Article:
In eclipse and CodeWarrior for MCU10 the usual thing I do is:
- I have a project in my eclipse workspace
- I compile and build it
- I download and flash it to the target for debugging
If I need to program another board with the same binary, then I download it to that board too. Fine. But what if I want to skip point 1 and 2? What if I do not have or want a project? All what I have (and need) is a binary file, and I want is to flash that file to my boar. By pressing a button.
No project, just the naked workspace
Eclipse is very project oriented. But with the release of MCU10.2 it is possible: I can program my boards without a project . All what I need is the binary file I want to flash. Really? Well, close. Some setup is still required.
In the following steps I’m using a new and blank workspace. The same thing can be used with projects in the workspace too. Then things are even easier as I can re-use settings. But here I’m going to do the heavy metal stuff naked, without a project, but with a Magic Wand. Actually, it is a Magic Blue Flash Bolt :-).
To start, I use the ‘Flash File To Target‘ menu:
This gets me the following dialog:
Oh, and here is it: it ask to create a ‘System’….. OMG!
System, Connection, Target or what the ….?
System? Yeah, that’s a very overloaded term (like many others). I would explain an MCU10 ‘System’ as a combination of ‘Connection’ and ‘Target’:
- The ‘Target‘ specifies the CPU used (e.g. MCF51JM128), with its initialization script (if any) and the memory configuration needed (if any).
- The ‘Connection‘ references a the target, plus it holds the settings how I connect to the target, with the Interface and settings for it, e.g. P&E USB Universal Multilink.
Both the Target and the Connection are listed in the Remote Systems view:
The Flash File to Target needs a Connection. So we need to create a Connection and a Target.
Creating a Connection
Pressing the ‘New…’ button in the Flash File to Target dialog gives me:
Ok this is the Connection. Here I can configure the connection settings, and create a new Target.
Creating the Target
To create the ‘Target’, I’m pressing ‘New…’ in the New Connection dialog:
This is the Target (don’t get confused by the dialog title!!!). Ok, you are confused. But this is really the Target. Here I specify the CPU (MCF51JM128 in my case). Having this defined, it allows me to change further settings:
I do not need any Initialization or Memory configuration, so I keep these with the defaults.
Back to the Connection dialog, I choose to use the P&E connection:
This expands the dialog for the run control specific settings:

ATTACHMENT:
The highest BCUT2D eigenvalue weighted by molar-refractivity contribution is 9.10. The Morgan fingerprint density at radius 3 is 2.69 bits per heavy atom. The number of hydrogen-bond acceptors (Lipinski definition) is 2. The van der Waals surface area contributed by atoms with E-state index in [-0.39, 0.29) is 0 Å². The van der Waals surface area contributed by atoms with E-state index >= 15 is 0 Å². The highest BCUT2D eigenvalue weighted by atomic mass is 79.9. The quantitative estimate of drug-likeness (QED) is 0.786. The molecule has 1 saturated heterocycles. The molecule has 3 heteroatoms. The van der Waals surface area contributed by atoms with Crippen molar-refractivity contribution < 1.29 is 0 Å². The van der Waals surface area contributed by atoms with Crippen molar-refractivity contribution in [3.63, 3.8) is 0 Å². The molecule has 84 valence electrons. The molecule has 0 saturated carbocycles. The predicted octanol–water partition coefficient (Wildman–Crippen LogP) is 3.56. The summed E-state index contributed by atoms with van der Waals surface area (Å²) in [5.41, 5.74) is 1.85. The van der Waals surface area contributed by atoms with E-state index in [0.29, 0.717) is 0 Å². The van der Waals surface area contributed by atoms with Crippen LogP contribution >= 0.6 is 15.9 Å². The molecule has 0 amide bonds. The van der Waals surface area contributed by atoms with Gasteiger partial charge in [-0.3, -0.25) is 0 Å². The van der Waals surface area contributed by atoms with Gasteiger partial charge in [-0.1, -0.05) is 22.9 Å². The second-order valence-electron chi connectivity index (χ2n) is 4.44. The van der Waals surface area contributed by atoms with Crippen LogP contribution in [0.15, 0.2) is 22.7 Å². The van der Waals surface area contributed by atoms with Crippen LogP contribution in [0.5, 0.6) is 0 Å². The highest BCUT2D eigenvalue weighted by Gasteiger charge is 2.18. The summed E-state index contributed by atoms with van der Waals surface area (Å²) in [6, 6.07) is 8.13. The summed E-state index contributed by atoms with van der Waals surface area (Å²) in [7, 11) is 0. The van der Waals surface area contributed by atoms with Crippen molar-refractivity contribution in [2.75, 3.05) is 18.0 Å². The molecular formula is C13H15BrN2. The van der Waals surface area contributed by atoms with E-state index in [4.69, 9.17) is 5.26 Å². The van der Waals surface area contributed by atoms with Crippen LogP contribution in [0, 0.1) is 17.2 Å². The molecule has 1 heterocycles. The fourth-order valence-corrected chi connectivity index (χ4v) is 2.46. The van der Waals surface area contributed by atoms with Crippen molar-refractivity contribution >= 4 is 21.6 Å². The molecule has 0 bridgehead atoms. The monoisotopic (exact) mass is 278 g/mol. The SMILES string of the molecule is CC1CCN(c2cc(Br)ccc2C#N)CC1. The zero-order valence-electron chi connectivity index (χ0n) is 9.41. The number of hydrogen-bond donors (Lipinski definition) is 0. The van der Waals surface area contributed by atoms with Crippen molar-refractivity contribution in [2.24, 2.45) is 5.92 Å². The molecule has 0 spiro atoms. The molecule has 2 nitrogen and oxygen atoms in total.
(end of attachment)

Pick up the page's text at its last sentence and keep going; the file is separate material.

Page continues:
Now I have my connection and target created from the ground up.
Next I’m browsing for my binary file to be programmed to the board:
Pressing the ‘Erase and Program’ button does what it says: it does a mass erase of my device and programs it with the file. If I need to erase/protect only part of my device, then Programming part of Flash provides the needed information.
Time to wave the wand (or flash bolt): Progress is reported in a dialog window, and as well in the console view.
At the end, the dialog closes automatically (why? what if I would like to flash the file again?). The completion of the operation is reported in the Console view:
Dissection of what is behind
Ok, things are working. Time to check out what is behind. As there is no project, the settings have to be *somewhere*. I notice that I have an LC for Simple Flash in the list of Launch/Debug configuration:
CodeWarrior is using a pseudo ‘Connect’ configuration to store the information.
Note: While this looks like a normal ‘CodeWarrior Connect’ launch configuration, it will not work as such (if I want to use it directly), as it has no project folder associated.
This launch configuration is stored inside the workspace as a normal file:
.metadata\.plugins\org.eclipse.debug.core\.launches\LC for Simple Flash.launch
So while this is not really a normal launch configuration, it is still useful to know about it.
Using the Flash File to Target menu and button makes it really easy to flash a file to the board without the need for a project. Still, for a naked workspace, some settings are required which take a little time to set up. With knowing the things behind, no magic wand is needed, as long as it creates systems, connections, targets or whatever their names might be
Happy Button Flashing